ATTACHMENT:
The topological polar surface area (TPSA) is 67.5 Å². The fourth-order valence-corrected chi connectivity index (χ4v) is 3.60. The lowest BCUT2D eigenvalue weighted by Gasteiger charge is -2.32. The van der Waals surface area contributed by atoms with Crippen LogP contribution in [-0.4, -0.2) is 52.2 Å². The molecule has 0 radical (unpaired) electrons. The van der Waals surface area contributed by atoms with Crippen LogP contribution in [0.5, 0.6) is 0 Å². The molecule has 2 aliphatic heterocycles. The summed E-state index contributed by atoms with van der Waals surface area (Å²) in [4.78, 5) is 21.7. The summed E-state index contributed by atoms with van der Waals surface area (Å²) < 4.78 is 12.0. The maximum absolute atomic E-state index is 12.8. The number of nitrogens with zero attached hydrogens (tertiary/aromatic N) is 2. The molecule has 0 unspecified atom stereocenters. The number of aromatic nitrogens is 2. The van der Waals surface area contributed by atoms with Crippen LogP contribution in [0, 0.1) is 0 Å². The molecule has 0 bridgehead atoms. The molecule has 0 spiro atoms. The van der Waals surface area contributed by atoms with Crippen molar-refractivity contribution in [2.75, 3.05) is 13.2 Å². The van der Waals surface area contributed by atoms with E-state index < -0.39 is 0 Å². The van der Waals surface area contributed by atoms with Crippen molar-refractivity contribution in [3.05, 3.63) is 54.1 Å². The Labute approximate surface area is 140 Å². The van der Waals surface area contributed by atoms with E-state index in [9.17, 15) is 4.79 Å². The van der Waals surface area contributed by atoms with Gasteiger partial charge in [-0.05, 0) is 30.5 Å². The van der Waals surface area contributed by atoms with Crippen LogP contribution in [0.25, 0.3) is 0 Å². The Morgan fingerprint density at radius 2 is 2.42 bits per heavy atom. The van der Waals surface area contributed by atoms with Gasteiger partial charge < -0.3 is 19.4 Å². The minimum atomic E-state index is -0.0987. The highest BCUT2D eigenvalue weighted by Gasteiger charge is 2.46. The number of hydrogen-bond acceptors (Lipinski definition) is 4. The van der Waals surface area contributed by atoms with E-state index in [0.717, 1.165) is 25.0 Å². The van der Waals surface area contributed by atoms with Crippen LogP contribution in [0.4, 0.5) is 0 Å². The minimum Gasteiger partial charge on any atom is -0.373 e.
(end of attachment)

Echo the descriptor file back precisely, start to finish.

The topological polar surface area (TPSA) is 67.5 Å². The fourth-order valence-corrected chi connectivity index (χ4v) is 3.60. The lowest BCUT2D eigenvalue weighted by Gasteiger charge is -2.32. The van der Waals surface area contributed by atoms with Crippen LogP contribution in [-0.4, -0.2) is 52.2 Å². The molecule has 0 radical (unpaired) electrons. The van der Waals surface area contributed by atoms with Crippen LogP contribution in [0.5, 0.6) is 0 Å². The molecule has 2 aliphatic heterocycles. The summed E-state index contributed by atoms with van der Waals surface area (Å²) in [4.78, 5) is 21.7. The summed E-state index contributed by atoms with van der Waals surface area (Å²) < 4.78 is 12.0. The maximum absolute atomic E-state index is 12.8. The number of nitrogens with zero attached hydrogens (tertiary/aromatic N) is 2. The molecule has 0 unspecified atom stereocenters. The number of aromatic nitrogens is 2. The van der Waals surface area contributed by atoms with Crippen LogP contribution in [0, 0.1) is 0 Å². The molecule has 0 bridgehead atoms. The molecule has 0 spiro atoms. The van der Waals surface area contributed by atoms with Crippen molar-refractivity contribution in [2.75, 3.05) is 13.2 Å². The van der Waals surface area contributed by atoms with E-state index < -0.39 is 0 Å². The van der Waals surface area contributed by atoms with Crippen molar-refractivity contribution in [3.05, 3.63) is 54.1 Å². The Labute approximate surface area is 140 Å². The van der Waals surface area contributed by atoms with E-state index in [9.17, 15) is 4.79 Å². The van der Waals surface area contributed by atoms with Gasteiger partial charge in [-0.05, 0) is 30.5 Å². The van der Waals surface area contributed by atoms with Crippen LogP contribution in [0.25, 0.3) is 0 Å². The Morgan fingerprint density at radius 2 is 2.42 bits per heavy atom. The van der Waals surface area contributed by atoms with Gasteiger partial charge < -0.3 is 19.4 Å². The minimum atomic E-state index is -0.0987. The highest BCUT2D eigenvalue weighted by Gasteiger charge is 2.46. The number of hydrogen-bond acceptors (Lipinski definition) is 4. The van der Waals surface area contributed by atoms with E-state index in [0.717, 1.165) is 25.0 Å². The van der Waals surface area contributed by atoms with Crippen LogP contribution in [0.4, 0.5) is 0 Å². The minimum Gasteiger partial charge on any atom is -0.373 e.